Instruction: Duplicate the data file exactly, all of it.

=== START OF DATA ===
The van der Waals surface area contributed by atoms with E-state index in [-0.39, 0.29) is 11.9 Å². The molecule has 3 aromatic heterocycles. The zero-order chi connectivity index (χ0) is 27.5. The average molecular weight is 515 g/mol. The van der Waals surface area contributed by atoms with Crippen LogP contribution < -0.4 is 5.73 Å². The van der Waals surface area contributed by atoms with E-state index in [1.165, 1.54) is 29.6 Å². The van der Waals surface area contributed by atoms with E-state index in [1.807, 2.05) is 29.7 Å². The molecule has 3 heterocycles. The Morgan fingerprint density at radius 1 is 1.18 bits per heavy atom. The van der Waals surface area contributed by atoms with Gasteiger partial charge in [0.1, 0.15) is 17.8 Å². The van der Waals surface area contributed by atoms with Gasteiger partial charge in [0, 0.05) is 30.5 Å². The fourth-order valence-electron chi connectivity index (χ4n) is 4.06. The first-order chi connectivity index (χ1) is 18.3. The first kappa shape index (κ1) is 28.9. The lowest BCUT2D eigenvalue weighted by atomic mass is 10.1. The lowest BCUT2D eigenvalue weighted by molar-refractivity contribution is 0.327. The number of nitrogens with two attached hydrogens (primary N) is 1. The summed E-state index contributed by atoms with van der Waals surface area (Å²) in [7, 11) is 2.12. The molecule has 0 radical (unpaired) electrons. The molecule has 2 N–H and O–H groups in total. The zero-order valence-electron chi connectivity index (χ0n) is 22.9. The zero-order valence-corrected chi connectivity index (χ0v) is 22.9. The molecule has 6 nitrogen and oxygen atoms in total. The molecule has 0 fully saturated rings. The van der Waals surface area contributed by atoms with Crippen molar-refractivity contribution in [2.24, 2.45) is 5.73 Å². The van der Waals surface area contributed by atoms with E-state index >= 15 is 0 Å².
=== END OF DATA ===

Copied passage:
The van der Waals surface area contributed by atoms with E-state index in [-0.39, 0.29) is 11.9 Å². The molecule has 3 aromatic heterocycles. The zero-order chi connectivity index (χ0) is 27.5. The average molecular weight is 515 g/mol. The van der Waals surface area contributed by atoms with Crippen LogP contribution < -0.4 is 5.73 Å². The van der Waals surface area contributed by atoms with E-state index in [1.165, 1.54) is 29.6 Å². The van der Waals surface area contributed by atoms with E-state index in [1.807, 2.05) is 29.7 Å². The molecule has 3 heterocycles. The Morgan fingerprint density at radius 1 is 1.18 bits per heavy atom. The van der Waals surface area contributed by atoms with Gasteiger partial charge in [0.1, 0.15) is 17.8 Å². The van der Waals surface area contributed by atoms with Gasteiger partial charge in [0, 0.05) is 30.5 Å². The fourth-order valence-electron chi connectivity index (χ4n) is 4.06. The first-order chi connectivity index (χ1) is 18.3. The first kappa shape index (κ1) is 28.9. The lowest BCUT2D eigenvalue weighted by atomic mass is 10.1. The lowest BCUT2D eigenvalue weighted by molar-refractivity contribution is 0.327. The number of nitrogens with two attached hydrogens (primary N) is 1. The summed E-state index contributed by atoms with van der Waals surface area (Å²) in [7, 11) is 2.12. The molecule has 0 radical (unpaired) electrons. The molecule has 2 N–H and O–H groups in total. The zero-order valence-electron chi connectivity index (χ0n) is 22.9. The zero-order valence-corrected chi connectivity index (χ0v) is 22.9. The molecule has 6 nitrogen and oxygen atoms in total. The molecule has 0 fully saturated rings. The van der Waals surface area contributed by atoms with Crippen molar-refractivity contribution in [2.24, 2.45) is 5.73 Å². The van der Waals surface area contributed by atoms with E-state index >= 15 is 0 Å².